Queen: The Ultimate Illustrated History of the Crown Kings of Rock
If there is but one truth within the annals of rock 'n' roll, it is this: Queen is awesome. Voyageur Press understands this truth. The publisher released a handful of excellent coffee table titles this year, including one on The Velvet Underground and another on Neil Diamond (very cleverly named Neil Diamond Is Forever), and has now added to its catalog an extensive volume that chronicles Queen's mighty quintessence. With the help of hundreds of photos, record covers and other ephemera, rock journalist Phil Sutcliffe recounts Queen's story from a tiny twinkle in Freddie Mercury, Brian May, Roger Taylor and John Deacon's eyes, to arena-rocking audiences throughout the '70s and '80s, to Mercury's death of AIDS in 1991, to present. The book is supplemented by guest writers on topics like the band's equipment and effects, and how it persists with only two remaining original members. There's also commentary—Slash on Brian May, Rob Halford on Freddie Mercury, et cetera. Even comics about the band are included. It's a worthy package of Queen's regal, majestic, glamourous glory.
Dirt City Archives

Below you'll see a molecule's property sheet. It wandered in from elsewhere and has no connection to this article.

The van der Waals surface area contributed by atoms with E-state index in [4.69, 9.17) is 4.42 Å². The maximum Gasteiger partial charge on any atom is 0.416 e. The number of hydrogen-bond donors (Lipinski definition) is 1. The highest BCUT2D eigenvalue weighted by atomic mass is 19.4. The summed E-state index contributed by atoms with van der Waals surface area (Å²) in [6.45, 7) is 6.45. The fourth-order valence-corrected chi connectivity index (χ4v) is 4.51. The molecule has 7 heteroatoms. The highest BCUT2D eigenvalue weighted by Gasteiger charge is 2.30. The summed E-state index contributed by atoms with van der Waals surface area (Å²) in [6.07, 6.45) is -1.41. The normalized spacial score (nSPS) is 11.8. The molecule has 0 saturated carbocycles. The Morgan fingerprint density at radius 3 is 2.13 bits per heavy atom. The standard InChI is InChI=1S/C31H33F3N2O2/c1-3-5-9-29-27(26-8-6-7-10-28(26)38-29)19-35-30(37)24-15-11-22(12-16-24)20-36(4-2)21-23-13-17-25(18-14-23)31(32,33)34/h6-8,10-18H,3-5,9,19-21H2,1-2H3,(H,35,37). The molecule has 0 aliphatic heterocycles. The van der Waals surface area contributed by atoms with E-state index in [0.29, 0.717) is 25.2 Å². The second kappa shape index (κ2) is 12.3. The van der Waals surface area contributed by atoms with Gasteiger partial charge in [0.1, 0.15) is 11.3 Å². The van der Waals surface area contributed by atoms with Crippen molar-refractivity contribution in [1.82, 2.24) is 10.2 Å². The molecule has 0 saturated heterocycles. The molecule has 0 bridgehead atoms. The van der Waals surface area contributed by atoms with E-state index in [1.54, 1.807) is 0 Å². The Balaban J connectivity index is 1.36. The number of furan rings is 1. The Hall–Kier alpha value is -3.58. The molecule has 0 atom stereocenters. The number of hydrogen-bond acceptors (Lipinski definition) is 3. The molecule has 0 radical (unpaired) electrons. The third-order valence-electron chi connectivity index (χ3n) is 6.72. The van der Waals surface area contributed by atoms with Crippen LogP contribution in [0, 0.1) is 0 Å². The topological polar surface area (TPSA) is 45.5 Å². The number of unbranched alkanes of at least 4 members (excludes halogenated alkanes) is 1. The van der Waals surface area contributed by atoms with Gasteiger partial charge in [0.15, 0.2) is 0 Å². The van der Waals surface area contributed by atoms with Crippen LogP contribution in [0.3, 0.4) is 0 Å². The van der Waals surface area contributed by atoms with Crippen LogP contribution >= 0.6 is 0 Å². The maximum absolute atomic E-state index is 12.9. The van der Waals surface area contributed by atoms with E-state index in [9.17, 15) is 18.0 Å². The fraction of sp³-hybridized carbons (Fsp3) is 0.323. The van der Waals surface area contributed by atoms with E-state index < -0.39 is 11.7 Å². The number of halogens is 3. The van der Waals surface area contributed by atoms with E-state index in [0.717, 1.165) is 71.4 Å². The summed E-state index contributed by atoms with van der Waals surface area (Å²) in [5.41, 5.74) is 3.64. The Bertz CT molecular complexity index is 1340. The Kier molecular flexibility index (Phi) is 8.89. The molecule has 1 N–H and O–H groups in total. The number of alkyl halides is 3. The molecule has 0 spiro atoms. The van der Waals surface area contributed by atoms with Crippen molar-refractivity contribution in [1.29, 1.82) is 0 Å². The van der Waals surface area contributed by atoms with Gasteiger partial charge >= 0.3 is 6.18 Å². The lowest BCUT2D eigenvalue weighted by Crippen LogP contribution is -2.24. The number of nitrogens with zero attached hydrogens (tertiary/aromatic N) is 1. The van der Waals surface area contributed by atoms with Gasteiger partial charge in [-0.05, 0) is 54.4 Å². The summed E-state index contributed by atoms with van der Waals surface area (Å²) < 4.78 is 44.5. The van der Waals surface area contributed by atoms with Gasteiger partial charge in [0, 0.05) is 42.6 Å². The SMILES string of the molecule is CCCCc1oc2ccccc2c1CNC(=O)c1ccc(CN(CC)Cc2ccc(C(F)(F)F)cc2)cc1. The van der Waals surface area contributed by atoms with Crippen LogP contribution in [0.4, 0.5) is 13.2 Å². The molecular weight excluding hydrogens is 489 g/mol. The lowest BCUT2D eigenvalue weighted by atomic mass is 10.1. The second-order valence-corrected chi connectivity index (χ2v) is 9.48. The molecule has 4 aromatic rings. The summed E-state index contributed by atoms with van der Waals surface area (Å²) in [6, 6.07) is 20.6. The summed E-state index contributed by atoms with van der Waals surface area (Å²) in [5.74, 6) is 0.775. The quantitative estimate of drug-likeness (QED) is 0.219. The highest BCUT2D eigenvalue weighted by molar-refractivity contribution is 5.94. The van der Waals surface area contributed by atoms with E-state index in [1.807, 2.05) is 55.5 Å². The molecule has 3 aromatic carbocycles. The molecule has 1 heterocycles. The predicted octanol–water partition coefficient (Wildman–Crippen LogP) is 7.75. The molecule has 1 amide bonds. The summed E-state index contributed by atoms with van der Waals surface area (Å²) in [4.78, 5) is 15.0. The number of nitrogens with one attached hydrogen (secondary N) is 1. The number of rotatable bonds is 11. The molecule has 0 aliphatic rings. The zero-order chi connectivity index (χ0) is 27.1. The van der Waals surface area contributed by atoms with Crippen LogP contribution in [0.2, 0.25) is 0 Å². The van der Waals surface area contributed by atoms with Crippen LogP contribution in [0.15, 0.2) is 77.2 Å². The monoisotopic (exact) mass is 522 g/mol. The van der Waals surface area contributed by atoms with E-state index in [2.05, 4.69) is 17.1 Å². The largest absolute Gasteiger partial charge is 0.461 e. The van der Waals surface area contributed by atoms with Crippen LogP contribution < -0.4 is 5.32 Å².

Land of the Lost
Scared of Chaka is responsible for me cutting off my hippie hair.
Flyer on the Wall
Could this be the coming of ska’s fourth wave? To find out, put on your bowler and finely tailored pants on Saturday, Dec. 12, and skank down to Amped Performance Center (4200 Lomas NE). The $5, all-ages show begins at 7 p.m. and includes the jams of Drop Steady Rockers, The Blue Hornets and Martial Law. (Jessica Cassyle Carr)
With a voice that promises everything, including maybe 20 years in the pen, vocalist/co-producer Bernadette Seacrest conjures a noir underbelly of a world on The Filthy South Sessions, with help from co-producers Charles Williams (guitars), who wrote all 12 tunes, Kris Dale (double bass, pedal steel) and guests. Williams’ steamy tangos, blues and rumbas don’t so much tell stories as sideswipe them (“I love you, but put down that gun”). “Babylon” recalls Leonard Cohen’s lyrical enigmas, and Seacrest delivers it with a seductive, Billie Holiday–esque plangency. Clearly, Seacrest knows what’s what and, deliciously, she’s in no hurry to explain it. (MM)
Launchpad’s Luis Mota
As talent-buyer and manager for not one, not two, but three venues—Launchpad, Low Spirits and Sunshine Theater—Luis Mota is constantly surrounded by music and/or music-related things. Below are the first five shuffled tracks that were floating around his music library.